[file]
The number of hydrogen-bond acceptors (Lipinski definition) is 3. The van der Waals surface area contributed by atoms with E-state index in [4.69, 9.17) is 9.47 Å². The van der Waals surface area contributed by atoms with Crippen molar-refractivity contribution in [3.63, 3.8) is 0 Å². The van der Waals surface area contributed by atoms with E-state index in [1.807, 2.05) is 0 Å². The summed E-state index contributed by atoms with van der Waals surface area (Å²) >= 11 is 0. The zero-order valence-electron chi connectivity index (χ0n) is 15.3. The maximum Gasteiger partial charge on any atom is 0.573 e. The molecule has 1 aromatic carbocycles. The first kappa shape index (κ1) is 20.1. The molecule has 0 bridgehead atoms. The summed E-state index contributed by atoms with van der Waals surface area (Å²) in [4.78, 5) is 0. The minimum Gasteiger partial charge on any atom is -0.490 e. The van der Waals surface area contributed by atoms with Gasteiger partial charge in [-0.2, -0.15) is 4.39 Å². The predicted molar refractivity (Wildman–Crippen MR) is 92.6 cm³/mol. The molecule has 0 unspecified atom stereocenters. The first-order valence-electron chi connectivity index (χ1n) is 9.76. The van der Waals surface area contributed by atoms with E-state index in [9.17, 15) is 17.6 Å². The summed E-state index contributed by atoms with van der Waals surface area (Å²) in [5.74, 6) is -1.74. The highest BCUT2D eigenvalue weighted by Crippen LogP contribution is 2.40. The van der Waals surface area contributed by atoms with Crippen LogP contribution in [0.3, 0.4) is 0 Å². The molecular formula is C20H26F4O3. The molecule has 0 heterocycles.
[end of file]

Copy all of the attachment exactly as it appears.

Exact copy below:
The number of hydrogen-bond acceptors (Lipinski definition) is 3. The van der Waals surface area contributed by atoms with E-state index in [4.69, 9.17) is 9.47 Å². The van der Waals surface area contributed by atoms with Crippen molar-refractivity contribution in [3.63, 3.8) is 0 Å². The van der Waals surface area contributed by atoms with E-state index in [1.807, 2.05) is 0 Å². The summed E-state index contributed by atoms with van der Waals surface area (Å²) >= 11 is 0. The zero-order valence-electron chi connectivity index (χ0n) is 15.3. The maximum Gasteiger partial charge on any atom is 0.573 e. The molecule has 1 aromatic carbocycles. The first kappa shape index (κ1) is 20.1. The molecule has 0 bridgehead atoms. The summed E-state index contributed by atoms with van der Waals surface area (Å²) in [4.78, 5) is 0. The minimum Gasteiger partial charge on any atom is -0.490 e. The van der Waals surface area contributed by atoms with Gasteiger partial charge in [-0.2, -0.15) is 4.39 Å². The predicted molar refractivity (Wildman–Crippen MR) is 92.6 cm³/mol. The molecule has 0 unspecified atom stereocenters. The first-order valence-electron chi connectivity index (χ1n) is 9.76. The van der Waals surface area contributed by atoms with E-state index in [9.17, 15) is 17.6 Å². The summed E-state index contributed by atoms with van der Waals surface area (Å²) in [5.74, 6) is -1.74. The highest BCUT2D eigenvalue weighted by Crippen LogP contribution is 2.40. The van der Waals surface area contributed by atoms with Crippen LogP contribution in [0.3, 0.4) is 0 Å². The molecular formula is C20H26F4O3. The molecule has 0 heterocycles.